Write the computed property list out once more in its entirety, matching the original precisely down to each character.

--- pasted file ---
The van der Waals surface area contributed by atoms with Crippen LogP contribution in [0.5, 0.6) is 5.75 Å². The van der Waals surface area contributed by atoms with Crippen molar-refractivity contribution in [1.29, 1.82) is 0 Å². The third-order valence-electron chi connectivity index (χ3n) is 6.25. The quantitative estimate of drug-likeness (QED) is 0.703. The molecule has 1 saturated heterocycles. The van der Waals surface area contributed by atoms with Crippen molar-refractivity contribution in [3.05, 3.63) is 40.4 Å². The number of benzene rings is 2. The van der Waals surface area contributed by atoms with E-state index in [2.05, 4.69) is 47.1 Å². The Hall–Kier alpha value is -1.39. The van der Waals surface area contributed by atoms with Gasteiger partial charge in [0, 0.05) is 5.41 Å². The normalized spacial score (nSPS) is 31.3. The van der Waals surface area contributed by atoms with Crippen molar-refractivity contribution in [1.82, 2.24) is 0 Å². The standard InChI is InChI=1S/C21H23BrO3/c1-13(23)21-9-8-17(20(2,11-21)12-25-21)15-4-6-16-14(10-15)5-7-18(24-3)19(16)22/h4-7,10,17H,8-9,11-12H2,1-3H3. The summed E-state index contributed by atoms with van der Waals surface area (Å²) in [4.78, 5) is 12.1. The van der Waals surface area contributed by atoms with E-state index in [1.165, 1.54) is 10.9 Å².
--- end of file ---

The van der Waals surface area contributed by atoms with Crippen LogP contribution in [0.5, 0.6) is 5.75 Å². The van der Waals surface area contributed by atoms with Crippen molar-refractivity contribution in [1.29, 1.82) is 0 Å². The third-order valence-electron chi connectivity index (χ3n) is 6.25. The quantitative estimate of drug-likeness (QED) is 0.703. The molecule has 1 saturated heterocycles. The van der Waals surface area contributed by atoms with Crippen molar-refractivity contribution in [3.05, 3.63) is 40.4 Å². The number of benzene rings is 2. The van der Waals surface area contributed by atoms with E-state index in [2.05, 4.69) is 47.1 Å². The Hall–Kier alpha value is -1.39. The van der Waals surface area contributed by atoms with Gasteiger partial charge in [0, 0.05) is 5.41 Å². The normalized spacial score (nSPS) is 31.3. The van der Waals surface area contributed by atoms with Crippen molar-refractivity contribution in [1.82, 2.24) is 0 Å². The standard InChI is InChI=1S/C21H23BrO3/c1-13(23)21-9-8-17(20(2,11-21)12-25-21)15-4-6-16-14(10-15)5-7-18(24-3)19(16)22/h4-7,10,17H,8-9,11-12H2,1-3H3. The summed E-state index contributed by atoms with van der Waals surface area (Å²) in [4.78, 5) is 12.1. The van der Waals surface area contributed by atoms with E-state index in [1.165, 1.54) is 10.9 Å².